The ‘double-whammy’ of global warming and a wet March means there is an increased chance of high pollen levels this April. That means a potential surge in Covid cases and allergy sufferers should prepare for an early start to the hay fever season, warns a leading testing expert.
Dr Avinash Hari Narayanan (MBChB), Clinical Lead at London Medical Laboratory, says: ‘This spring could see higher pollen counts than normal, because of an unfortunate combination of weather conditions. Not only is this likely to lead to an early start to hay fever and other spring allergies, but there’s convincing evidence that it could create the perfect storm, resulting in increased Covid infections.
‘Global warming is leading to an earlier, longer, spring pollen season here in the UK. The Met Office has warned changes in temperature and rainfall may lengthen the UK pollen season and potentially make atmospheric pollen concentrations higher.
‘You might think that the drier the early spring the higher the pollen count but the opposite is true. A dry season reduces the amount of pollen production, whereas spring rainfall increases it. The early signs are ominous, with March having been so wet.
‘Low temperatures during the winter keep plants and trees dormant for longer into the new year. The lower the temperature, the less pollen is produced. However, December and January’s temperatures were close to the average this winter and February was notably warmer than normal. That means we’re on course for a high spring pollen count.
‘Not only does that mean increased cases of spring allergies such as hay fever, but it could also mean higher Covid levels. A 2021 paper by an international team of scientists, published in the “Proceedings of the National Academy of Sciences” (PNAS), found that higher airborne pollen concentrations correlated with increased Covid infection rates. The research spanned 31 countries and presents the most comprehensive dataset in this research area.
‘It has been recognised for some time that exposure to airborne pollen enhances susceptibility to viral respiratory infections. This research specifically examined the link between Covid infection rates and pollen concentrations. It revealed what the scientists termed a “robust and significant positive correlation between SARS-CoV-2 infection rates and airborne pollen concentrations”.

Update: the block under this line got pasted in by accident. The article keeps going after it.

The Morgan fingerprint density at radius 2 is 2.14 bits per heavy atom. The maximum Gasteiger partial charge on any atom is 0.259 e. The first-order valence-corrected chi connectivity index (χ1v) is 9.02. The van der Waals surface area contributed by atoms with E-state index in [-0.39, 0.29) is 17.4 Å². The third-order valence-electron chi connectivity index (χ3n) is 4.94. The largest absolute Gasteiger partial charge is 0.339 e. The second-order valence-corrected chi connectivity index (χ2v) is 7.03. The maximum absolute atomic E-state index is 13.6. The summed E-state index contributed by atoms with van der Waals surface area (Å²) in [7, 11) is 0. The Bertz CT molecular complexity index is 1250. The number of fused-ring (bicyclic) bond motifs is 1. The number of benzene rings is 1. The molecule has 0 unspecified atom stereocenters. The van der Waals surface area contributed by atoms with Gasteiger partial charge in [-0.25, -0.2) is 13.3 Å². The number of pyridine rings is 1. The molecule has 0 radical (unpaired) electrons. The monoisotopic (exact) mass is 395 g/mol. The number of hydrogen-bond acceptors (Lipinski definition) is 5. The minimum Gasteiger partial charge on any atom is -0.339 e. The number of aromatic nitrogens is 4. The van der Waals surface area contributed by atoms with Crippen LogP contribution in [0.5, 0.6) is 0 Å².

‘Whether this is a result of complex immune system interactions, or increased transmission due to hay fever symptoms compounded by diminishing face mask use, or both, remains to be determined, but its impact is palpable.
‘The team concluded that it was impossible to completely avoid exposure to pollen, recommending and encouraging particle filter mask use among high-risk individuals during high springtime pollen concentrations.
‘As well as potentially increasing the number of Covid cases, pollen is also responsible for many, sometimes severe, allergic reactions. Global warming is having an impact on the types of pollen and allergens we are facing in the UK.
‘New University of Michigan research reveals that, by the end of this century, global pollen emissions could begin up to 40 days earlier in the spring, compared to 1995. Allergy sufferers could see that season last an additional 19 days before high pollen counts subside, resulting in prolonged allergen exposure.
‘As the average UK temperature rises, new species of plants, grasses and trees are taking root here. These bring with them new pollens and a gradual shift in pollen seasonality and densities, potentially triggering allergies in people who have never suffered from problems such as hay fever.
‘While wearing a particle filter mask is an understandable precaution for at-risk individuals worried about the impact of Covid, most people will consider it an overreaction to the risk presented by spring allergies. That said, there is growing interest in understanding allergic risk, suggesting a gradual holistic shift from treatment to prevention. That’s why increasing numbers of people are testing for typical allergies before they ever suffer a reaction.
‘Allergy testing was once costly, difficult to access and yielded narrow testing windows, but the evolution of immunology and technology has vastly improved things. Today, allergy testing is a single finger-prick blood test that will identify a wide array of potential allergic triggers, including pollen, pet hair and both plant and animal-derived allergens. For example, London Medical Laboratory’s Allergy Complete is the UK’s most comprehensive allergy test, analysing 295 allergens.
‘Tree pollens will be the first to hit Brits this year. As new tree species arrive in the UK, they can trigger early spring allergic reactions in people who have never had them. That’s why LML’s test covers not just many typical British trees, but many non-native varieties. These include: Acacia, Alder, Arizona cypress, Ash, Beech pollen, Cottonwood, Cypress, Date Palm, Elm, Hazel, London plane tree, Mountain cedar, Mulberry tree, Olive, Paper mulberry, Silver birch, Sugi pollen, Tree of heaven, Walnut and Weeping fig.
‘The test includes grass, weed and flower pollens, as well as a wide variety of insect venoms, such as potentially fatal allergies to bee and wasp stings. Everything from dust mites and pet hair to fruit, eggs, nuts, fungi and moulds are also covered. It can be taken at home through the post, or at one of the many drop-in clinics that offer it across London and nationwide in over 95 selected pharmacies and health stores.
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